The receiver’s ethical choices involve how the individual decides to process the message being sent by the source. The idea of a receiver ethic starts with the notion that being a receiver of a message should be an active process and not a passive process. As Andersen (2007) notes, “So you [the receiver] have a 100% responsibility to listen, to be critical, to evaluate, to reject, to demand more information, to reject, whatever the case may be” (132). However, there is another aspect to receiver ethics that must also be considered. As noted by McCroskey, Wrench, and Richmond (2003), receivers must attend to a message objectively. Quite often receivers attend to messages depending on either their initial perception of the message or their initial perception of the sender. When these initial perceptions interfere with our ability as a receiver to listen, be critical, evaluate, or reject a message, we are not ethically attending to a message.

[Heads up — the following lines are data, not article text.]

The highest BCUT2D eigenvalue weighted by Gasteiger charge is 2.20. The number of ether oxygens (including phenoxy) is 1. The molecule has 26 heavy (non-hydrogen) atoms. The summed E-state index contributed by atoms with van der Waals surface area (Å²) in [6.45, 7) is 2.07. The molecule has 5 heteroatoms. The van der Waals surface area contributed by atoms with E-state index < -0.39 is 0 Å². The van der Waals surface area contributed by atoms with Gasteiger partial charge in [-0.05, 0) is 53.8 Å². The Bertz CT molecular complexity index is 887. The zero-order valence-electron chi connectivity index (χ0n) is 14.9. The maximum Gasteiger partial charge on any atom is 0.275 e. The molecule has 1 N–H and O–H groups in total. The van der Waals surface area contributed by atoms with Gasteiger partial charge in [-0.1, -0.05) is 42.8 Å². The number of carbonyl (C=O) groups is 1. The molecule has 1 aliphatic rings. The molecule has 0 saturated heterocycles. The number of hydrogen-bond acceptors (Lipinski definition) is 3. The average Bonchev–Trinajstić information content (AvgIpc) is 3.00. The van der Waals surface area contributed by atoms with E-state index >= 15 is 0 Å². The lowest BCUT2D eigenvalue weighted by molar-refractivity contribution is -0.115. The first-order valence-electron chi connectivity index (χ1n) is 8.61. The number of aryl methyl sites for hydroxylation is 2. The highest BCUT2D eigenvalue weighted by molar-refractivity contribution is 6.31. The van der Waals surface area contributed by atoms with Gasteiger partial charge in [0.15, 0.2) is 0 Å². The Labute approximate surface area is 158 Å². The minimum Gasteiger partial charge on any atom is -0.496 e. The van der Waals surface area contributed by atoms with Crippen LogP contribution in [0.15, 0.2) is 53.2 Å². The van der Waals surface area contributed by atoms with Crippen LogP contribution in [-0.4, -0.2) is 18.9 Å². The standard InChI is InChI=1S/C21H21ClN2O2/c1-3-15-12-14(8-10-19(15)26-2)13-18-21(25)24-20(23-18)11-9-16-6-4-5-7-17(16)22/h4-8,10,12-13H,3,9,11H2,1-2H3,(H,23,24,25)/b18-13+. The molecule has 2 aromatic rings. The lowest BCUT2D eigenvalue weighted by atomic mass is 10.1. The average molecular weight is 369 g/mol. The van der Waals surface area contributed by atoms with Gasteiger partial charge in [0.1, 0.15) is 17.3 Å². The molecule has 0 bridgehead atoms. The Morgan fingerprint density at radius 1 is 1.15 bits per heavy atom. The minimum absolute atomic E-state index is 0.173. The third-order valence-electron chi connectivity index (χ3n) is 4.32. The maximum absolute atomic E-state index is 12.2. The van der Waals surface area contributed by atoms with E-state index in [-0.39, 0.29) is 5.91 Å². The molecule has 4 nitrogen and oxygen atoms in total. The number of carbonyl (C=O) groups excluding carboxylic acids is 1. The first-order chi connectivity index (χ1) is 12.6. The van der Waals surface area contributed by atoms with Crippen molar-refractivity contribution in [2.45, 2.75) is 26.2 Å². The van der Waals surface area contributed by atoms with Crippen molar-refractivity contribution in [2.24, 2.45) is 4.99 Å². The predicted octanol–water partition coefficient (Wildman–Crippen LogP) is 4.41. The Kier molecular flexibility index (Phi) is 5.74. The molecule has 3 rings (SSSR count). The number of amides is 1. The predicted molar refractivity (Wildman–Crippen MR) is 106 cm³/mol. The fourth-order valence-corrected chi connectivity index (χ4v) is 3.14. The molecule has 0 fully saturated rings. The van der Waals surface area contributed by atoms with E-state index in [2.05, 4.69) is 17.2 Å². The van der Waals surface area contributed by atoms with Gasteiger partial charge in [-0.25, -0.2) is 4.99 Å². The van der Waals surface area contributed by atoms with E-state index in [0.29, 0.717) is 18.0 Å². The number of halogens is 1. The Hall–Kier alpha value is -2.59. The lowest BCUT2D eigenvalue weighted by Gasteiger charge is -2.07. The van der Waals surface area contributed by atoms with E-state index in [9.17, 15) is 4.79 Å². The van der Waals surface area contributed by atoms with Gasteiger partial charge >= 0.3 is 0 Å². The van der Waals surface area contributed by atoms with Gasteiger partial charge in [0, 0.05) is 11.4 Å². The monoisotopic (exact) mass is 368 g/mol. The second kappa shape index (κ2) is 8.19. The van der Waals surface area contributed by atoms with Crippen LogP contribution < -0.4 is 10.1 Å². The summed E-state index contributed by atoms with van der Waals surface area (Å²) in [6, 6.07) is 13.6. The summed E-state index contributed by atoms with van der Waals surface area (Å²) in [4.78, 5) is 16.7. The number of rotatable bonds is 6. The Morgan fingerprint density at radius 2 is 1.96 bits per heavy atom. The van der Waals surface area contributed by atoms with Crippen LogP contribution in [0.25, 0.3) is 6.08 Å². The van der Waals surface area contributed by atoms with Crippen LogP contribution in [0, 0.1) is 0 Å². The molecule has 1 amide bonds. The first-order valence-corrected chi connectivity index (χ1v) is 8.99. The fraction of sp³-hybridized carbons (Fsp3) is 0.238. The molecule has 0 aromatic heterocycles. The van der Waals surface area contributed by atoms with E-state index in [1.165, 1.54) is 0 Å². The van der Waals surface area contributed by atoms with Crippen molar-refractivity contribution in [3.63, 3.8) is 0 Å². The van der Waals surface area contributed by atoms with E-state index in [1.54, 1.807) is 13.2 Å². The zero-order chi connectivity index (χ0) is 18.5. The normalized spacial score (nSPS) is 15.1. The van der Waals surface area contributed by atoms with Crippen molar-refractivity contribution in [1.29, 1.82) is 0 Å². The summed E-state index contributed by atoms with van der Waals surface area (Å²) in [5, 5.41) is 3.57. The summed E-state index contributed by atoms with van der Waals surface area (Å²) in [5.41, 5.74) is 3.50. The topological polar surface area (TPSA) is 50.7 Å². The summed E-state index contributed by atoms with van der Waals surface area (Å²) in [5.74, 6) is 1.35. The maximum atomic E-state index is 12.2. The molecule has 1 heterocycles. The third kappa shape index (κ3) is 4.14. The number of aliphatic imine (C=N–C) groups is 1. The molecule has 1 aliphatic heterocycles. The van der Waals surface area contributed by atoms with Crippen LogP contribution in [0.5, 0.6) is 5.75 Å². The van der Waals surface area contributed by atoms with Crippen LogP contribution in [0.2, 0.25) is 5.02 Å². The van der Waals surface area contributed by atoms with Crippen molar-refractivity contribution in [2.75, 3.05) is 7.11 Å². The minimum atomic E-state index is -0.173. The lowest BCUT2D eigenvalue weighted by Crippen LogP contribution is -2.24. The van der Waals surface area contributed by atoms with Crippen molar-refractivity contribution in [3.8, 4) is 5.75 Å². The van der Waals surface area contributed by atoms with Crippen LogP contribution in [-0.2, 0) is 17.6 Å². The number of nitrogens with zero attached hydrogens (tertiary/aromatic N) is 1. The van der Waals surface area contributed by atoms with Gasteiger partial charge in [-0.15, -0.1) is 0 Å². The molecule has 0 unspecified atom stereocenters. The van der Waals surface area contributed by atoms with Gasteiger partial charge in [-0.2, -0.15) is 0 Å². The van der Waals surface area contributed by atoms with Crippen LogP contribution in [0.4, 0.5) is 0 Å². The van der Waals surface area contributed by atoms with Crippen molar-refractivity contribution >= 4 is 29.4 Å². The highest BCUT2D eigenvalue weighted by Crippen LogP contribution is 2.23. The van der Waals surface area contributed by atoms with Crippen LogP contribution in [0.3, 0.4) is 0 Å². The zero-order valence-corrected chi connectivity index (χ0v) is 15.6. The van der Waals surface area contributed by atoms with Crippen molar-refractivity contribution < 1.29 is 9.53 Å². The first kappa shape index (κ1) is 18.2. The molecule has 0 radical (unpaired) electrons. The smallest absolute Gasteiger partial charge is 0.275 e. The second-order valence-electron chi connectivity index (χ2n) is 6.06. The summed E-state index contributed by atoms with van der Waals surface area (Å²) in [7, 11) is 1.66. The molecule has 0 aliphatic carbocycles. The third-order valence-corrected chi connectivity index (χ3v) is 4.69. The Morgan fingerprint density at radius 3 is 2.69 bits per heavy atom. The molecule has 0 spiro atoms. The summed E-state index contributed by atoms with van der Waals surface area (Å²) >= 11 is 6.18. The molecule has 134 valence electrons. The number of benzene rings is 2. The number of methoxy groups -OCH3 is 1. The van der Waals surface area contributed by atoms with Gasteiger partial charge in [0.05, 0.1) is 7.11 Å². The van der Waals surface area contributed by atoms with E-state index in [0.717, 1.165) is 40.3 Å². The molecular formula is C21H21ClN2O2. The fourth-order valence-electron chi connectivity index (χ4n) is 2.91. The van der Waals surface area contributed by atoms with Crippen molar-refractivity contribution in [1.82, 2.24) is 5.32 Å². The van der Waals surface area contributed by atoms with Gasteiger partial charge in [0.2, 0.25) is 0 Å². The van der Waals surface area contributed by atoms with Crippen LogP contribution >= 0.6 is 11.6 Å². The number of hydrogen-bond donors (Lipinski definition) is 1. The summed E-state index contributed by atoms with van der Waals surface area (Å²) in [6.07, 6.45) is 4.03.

The larger society is the term Andersen (2007) uses to discuss the idea of third-party individuals who are not directly involved in the communicative exchange, but nonetheless are ethically attending to messages being sent by a source to a receiver. Whether eavesdropping on a conversation at a table next to you in a restaurant or inadvertently hearing the neighbors fighting at 3AM in the morning, third-party receivers of messages also have ethical considerations. In both of these cases, the overarching ethical dilemma is what should one do with the information they are receiving. If you overhear gossip at the table next to you, is it ethical to pass on that information to others? If you hear one partner physically abusing another partner, do you have an ethical obligation to call the police? Andersen (2007) realizes that these situations call for different responses, “Now those responsibilities in every case will be unique to the situation, unique to one’s ability to fulfill the role of intermediary” (p. 133).